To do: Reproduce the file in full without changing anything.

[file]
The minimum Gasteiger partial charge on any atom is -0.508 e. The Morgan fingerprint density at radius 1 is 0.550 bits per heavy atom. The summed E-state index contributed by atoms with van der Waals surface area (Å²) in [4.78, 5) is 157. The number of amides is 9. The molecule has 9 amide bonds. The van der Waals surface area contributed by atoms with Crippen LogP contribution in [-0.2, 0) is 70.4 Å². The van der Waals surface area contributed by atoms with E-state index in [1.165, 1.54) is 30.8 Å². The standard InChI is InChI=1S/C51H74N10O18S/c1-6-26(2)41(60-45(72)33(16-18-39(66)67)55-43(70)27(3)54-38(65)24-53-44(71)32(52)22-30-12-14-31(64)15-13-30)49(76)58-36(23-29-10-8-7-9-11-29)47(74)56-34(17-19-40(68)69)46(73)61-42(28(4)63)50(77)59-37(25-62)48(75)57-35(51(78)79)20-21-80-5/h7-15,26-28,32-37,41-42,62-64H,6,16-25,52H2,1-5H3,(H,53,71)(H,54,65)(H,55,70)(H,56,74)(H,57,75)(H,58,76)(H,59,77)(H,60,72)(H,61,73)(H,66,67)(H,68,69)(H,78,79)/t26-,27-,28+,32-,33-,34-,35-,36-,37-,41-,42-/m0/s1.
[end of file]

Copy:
The minimum Gasteiger partial charge on any atom is -0.508 e. The Morgan fingerprint density at radius 1 is 0.550 bits per heavy atom. The summed E-state index contributed by atoms with van der Waals surface area (Å²) in [4.78, 5) is 157. The number of amides is 9. The molecule has 9 amide bonds. The van der Waals surface area contributed by atoms with Crippen LogP contribution in [-0.2, 0) is 70.4 Å². The van der Waals surface area contributed by atoms with E-state index in [1.165, 1.54) is 30.8 Å². The standard InChI is InChI=1S/C51H74N10O18S/c1-6-26(2)41(60-45(72)33(16-18-39(66)67)55-43(70)27(3)54-38(65)24-53-44(71)32(52)22-30-12-14-31(64)15-13-30)49(76)58-36(23-29-10-8-7-9-11-29)47(74)56-34(17-19-40(68)69)46(73)61-42(28(4)63)50(77)59-37(25-62)48(75)57-35(51(78)79)20-21-80-5/h7-15,26-28,32-37,41-42,62-64H,6,16-25,52H2,1-5H3,(H,53,71)(H,54,65)(H,55,70)(H,56,74)(H,57,75)(H,58,76)(H,59,77)(H,60,72)(H,61,73)(H,66,67)(H,68,69)(H,78,79)/t26-,27-,28+,32-,33-,34-,35-,36-,37-,41-,42-/m0/s1.